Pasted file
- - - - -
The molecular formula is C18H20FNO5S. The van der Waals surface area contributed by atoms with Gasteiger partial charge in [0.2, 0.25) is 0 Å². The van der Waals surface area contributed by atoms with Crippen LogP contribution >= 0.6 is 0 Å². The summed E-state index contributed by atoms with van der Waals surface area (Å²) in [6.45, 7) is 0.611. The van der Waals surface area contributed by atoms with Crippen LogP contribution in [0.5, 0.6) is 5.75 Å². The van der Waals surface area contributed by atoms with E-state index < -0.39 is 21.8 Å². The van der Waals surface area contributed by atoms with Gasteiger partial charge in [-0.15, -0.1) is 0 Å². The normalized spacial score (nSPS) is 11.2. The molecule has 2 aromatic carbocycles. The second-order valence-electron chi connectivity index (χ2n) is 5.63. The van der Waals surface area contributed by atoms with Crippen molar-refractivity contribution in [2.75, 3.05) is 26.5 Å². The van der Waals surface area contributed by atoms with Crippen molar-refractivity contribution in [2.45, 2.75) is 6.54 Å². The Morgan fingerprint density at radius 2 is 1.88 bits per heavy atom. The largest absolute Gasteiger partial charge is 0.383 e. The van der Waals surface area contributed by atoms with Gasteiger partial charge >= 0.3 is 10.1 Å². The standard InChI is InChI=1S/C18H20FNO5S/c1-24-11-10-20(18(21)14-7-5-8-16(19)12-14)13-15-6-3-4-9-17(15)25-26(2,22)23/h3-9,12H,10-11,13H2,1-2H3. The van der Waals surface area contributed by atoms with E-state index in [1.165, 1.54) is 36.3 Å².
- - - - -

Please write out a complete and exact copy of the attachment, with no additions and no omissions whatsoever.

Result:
The molecular formula is C18H20FNO5S. The van der Waals surface area contributed by atoms with Gasteiger partial charge in [0.2, 0.25) is 0 Å². The van der Waals surface area contributed by atoms with Crippen LogP contribution >= 0.6 is 0 Å². The summed E-state index contributed by atoms with van der Waals surface area (Å²) in [6.45, 7) is 0.611. The van der Waals surface area contributed by atoms with Crippen LogP contribution in [0.5, 0.6) is 5.75 Å². The van der Waals surface area contributed by atoms with E-state index < -0.39 is 21.8 Å². The van der Waals surface area contributed by atoms with Gasteiger partial charge in [-0.15, -0.1) is 0 Å². The normalized spacial score (nSPS) is 11.2. The molecule has 2 aromatic carbocycles. The second-order valence-electron chi connectivity index (χ2n) is 5.63. The van der Waals surface area contributed by atoms with Crippen molar-refractivity contribution in [2.75, 3.05) is 26.5 Å². The van der Waals surface area contributed by atoms with Crippen molar-refractivity contribution in [2.45, 2.75) is 6.54 Å². The Morgan fingerprint density at radius 2 is 1.88 bits per heavy atom. The largest absolute Gasteiger partial charge is 0.383 e. The van der Waals surface area contributed by atoms with Gasteiger partial charge >= 0.3 is 10.1 Å². The standard InChI is InChI=1S/C18H20FNO5S/c1-24-11-10-20(18(21)14-7-5-8-16(19)12-14)13-15-6-3-4-9-17(15)25-26(2,22)23/h3-9,12H,10-11,13H2,1-2H3. The van der Waals surface area contributed by atoms with E-state index in [1.165, 1.54) is 36.3 Å².